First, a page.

The early days of CrossFit drew a lot of ire from the fitness establishment. The Olympic-style lifts performed to exhaustion (something that increases the risk of injury) and the cult-like exuberance some CrossFitters exhibited made it an easy target. However, today CrossFit is mainstream and CrossFit gyms continue to pop-up everywhere.
When done properly, and with guidance from the right trainers, CrossFit is an excellent way to get in shape. Moreover, there is a sense of community at a CrossFit gym that you won’t find anywhere else. A good gym will have a genuine team feel, and nothing brings a group closer together than suffering through sweat, exhaustion and occasionally some blood, together as you strive for common goals. It’s similar to experiences many of us have had playing high school and college sports.
Here’s our list of things to look for when joining a CrossFit gym.
Layout and Appearance
While some may consider it to be superficial, we believe function is a direct result of layout and appearance. Are things neatly organized? Is the floor clean? Are there big whiteboards/chalkboards, leaderboards and a properly sized and placed timer? Is the facility well lit? Is it clear where to walk, leave your bag, and where the lockers and restrooms are? Basically, is the space comfortable and inviting for a hard workout?
A gym that takes care of its equipment will take care of its clients. In general, there are two things to look for in the equipment. First, is there enough equipment, and second, is it well organized? You’ll want to be able to find everything quickly, and you’ll want to make sure there is enough to meet the needs of each class. The bars, weights and racks should be well organized and placement should facilitate your workouts. When you’re looking at the equipment and questions begin to emerge like why is the equipment over there, is there enough gear to go around, or is the condition of the equipment acceptable, it might be a sign you should check out another gym.
No one should expect a CrossFit gym to be pristine, but there is a difference between looking like an old-school, hard-core gym and just being dirty. I look at the floors, the bars and kettlebells for chalk (or blood) remnants, and for general dustiness. Having a clean bathroom and shower goes a long way, as well.
You’ll want a gym that has a class structure. Every CrossFit gym will be unique, but having a regular class structure allow you to have some general expectations. Knowing the flow of events is extremely helpful for beginners as well as for establishing a cohesive community. You’ll also want to check to see if there are dedicated times for lifting, beginners, or competitive training.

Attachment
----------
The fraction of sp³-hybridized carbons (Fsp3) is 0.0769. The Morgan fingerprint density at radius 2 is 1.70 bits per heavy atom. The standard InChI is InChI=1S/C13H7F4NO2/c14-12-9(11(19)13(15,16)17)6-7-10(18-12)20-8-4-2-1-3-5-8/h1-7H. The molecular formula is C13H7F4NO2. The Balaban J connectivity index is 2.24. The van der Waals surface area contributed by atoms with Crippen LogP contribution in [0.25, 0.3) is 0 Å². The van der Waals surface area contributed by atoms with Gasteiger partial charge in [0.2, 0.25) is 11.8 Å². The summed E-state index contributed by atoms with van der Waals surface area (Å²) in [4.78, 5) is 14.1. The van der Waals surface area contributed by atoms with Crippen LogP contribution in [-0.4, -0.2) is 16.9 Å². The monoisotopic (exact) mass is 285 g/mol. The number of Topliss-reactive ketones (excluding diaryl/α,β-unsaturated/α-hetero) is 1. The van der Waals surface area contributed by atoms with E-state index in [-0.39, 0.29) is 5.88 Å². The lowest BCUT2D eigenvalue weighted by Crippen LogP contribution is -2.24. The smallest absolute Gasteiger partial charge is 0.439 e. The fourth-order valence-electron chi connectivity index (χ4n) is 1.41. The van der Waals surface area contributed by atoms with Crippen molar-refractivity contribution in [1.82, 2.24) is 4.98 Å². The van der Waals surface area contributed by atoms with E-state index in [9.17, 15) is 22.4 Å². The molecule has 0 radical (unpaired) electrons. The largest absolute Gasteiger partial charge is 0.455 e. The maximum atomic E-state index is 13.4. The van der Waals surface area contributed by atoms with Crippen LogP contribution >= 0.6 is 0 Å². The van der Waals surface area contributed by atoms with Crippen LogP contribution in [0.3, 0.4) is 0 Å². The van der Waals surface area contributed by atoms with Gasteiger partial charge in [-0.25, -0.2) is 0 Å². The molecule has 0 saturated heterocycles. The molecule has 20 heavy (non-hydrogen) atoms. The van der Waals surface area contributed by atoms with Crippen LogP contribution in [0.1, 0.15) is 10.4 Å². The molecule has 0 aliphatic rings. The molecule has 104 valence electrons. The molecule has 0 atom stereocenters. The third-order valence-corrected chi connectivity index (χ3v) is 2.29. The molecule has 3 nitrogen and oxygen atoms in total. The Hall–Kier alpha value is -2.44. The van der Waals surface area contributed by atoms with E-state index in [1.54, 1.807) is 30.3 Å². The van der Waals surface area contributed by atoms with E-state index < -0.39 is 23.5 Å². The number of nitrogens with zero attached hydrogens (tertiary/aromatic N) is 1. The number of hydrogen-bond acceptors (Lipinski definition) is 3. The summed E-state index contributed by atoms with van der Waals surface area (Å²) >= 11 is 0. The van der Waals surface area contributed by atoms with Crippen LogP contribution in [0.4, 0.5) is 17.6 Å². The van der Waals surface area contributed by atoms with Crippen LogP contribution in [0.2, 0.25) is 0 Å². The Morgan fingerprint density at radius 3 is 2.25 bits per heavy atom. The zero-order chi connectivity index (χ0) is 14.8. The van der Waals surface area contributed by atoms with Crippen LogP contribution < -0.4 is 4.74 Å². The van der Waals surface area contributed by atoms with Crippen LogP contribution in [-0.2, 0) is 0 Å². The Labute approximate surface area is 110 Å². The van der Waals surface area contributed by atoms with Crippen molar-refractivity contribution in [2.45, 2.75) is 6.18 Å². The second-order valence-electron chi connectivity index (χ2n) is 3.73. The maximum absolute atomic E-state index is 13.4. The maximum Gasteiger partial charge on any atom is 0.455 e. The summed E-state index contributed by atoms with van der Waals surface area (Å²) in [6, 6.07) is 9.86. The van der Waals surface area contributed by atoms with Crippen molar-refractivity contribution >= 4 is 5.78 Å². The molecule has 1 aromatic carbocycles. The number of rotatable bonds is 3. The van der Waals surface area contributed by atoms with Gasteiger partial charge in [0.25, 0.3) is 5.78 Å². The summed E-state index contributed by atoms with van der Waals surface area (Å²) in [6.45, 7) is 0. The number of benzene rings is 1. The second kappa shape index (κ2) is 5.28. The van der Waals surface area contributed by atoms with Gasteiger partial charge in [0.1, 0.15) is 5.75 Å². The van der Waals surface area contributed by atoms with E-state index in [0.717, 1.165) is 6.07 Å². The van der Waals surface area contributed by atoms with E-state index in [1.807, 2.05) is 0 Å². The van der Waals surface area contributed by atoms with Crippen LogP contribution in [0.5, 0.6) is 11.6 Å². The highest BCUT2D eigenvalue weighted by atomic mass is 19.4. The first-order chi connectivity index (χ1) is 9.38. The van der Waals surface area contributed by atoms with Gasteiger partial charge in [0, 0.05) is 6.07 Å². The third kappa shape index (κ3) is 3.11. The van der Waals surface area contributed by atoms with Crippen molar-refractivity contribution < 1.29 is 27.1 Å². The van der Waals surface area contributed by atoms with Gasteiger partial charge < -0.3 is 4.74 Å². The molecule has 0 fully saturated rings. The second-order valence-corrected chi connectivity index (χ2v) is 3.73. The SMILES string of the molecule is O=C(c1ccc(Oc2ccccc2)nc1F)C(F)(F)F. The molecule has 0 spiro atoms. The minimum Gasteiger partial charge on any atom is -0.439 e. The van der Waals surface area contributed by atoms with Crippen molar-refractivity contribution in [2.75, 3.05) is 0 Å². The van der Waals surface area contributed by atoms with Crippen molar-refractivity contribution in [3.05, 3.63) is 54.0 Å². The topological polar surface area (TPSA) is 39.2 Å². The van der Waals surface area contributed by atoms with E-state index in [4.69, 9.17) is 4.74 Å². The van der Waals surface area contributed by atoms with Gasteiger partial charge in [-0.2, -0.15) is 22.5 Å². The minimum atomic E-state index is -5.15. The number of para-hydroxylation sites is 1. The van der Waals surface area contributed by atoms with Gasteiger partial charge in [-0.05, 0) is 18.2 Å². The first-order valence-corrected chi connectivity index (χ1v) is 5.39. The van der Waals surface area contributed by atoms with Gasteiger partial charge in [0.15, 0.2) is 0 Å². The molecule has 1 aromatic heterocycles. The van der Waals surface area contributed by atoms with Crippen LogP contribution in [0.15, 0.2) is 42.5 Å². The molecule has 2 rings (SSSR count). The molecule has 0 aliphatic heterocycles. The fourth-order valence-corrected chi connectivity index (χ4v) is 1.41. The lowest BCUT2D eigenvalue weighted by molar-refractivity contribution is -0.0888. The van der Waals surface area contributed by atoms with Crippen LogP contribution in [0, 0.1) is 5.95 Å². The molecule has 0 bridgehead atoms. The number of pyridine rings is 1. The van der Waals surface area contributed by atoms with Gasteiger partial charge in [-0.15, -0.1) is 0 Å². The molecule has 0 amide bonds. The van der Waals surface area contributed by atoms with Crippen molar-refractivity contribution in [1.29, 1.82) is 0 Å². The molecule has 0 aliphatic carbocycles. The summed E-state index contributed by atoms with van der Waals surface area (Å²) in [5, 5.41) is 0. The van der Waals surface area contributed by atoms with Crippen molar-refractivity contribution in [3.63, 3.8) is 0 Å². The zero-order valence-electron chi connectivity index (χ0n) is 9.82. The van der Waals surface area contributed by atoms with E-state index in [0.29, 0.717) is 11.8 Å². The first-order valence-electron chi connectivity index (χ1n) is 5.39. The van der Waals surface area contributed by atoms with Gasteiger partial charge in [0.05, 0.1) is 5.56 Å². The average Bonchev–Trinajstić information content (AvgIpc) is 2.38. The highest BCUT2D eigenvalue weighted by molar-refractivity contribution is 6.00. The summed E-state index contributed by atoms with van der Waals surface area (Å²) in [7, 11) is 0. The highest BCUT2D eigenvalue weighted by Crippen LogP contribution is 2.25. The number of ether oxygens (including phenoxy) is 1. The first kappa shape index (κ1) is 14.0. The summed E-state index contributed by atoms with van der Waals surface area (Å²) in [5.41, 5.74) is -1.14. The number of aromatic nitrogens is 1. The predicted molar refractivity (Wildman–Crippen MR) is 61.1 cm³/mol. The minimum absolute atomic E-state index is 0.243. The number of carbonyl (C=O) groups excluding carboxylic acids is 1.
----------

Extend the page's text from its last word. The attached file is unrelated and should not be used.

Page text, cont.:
Checking the background of a CrossFit Coach’s resume is more important than when you’re just looking for a personal trainer. CrossFit training is intense, and you will be pushing your body to its limits. You will want an intelligent and experienced coach when you’re training. Check out their certifications, what they’ve done outside of CrossFit, whether they’ve been athletes themselves, how they got into CrossFit, and definitely ask around to understand what their reputation is in the fitness industry.
Beyond your coach’s background, the next thing to look into is what sort of coaching you will receive. How much time do they spend on skill work? Are they able to coach beginners as well as advanced students? Do they seem to have good communication and class management skills? Is there nutrition and lifestyle coaching included in the curriculum? The coach will be your leader in training, and you’ll want to be sure you’re comfortable taking direction from them.
This may be the most important part of CrossFit, and it’s what sets it apart from other types of fitness training. The challenge of the workouts brings out a unique camaraderie amongst CrossFit gym members. Every community is going to be slightly different and different communities are a proper fit for different people. A good rule of thumb is to look for people who are at or above the fitness level you’re working towards. Aside from that, you’ll need to ask yourself what you’re looking for. Do you want other people to drive and motivate you? Are you a Type-A looking for other people to compete with? Or are you a beginner looking for other newbies to learn alongside? Are you looking for the community to extend outside of the gym? Many CrossFit gyms will have extracurricular activities.
What About You
In addition to the considerations above, you’ll want to think about what you. What are your goals? How much are you willing to spend? How much time are you actually willing to commit? Are you willing to give up anything to add CrossFit to your Life?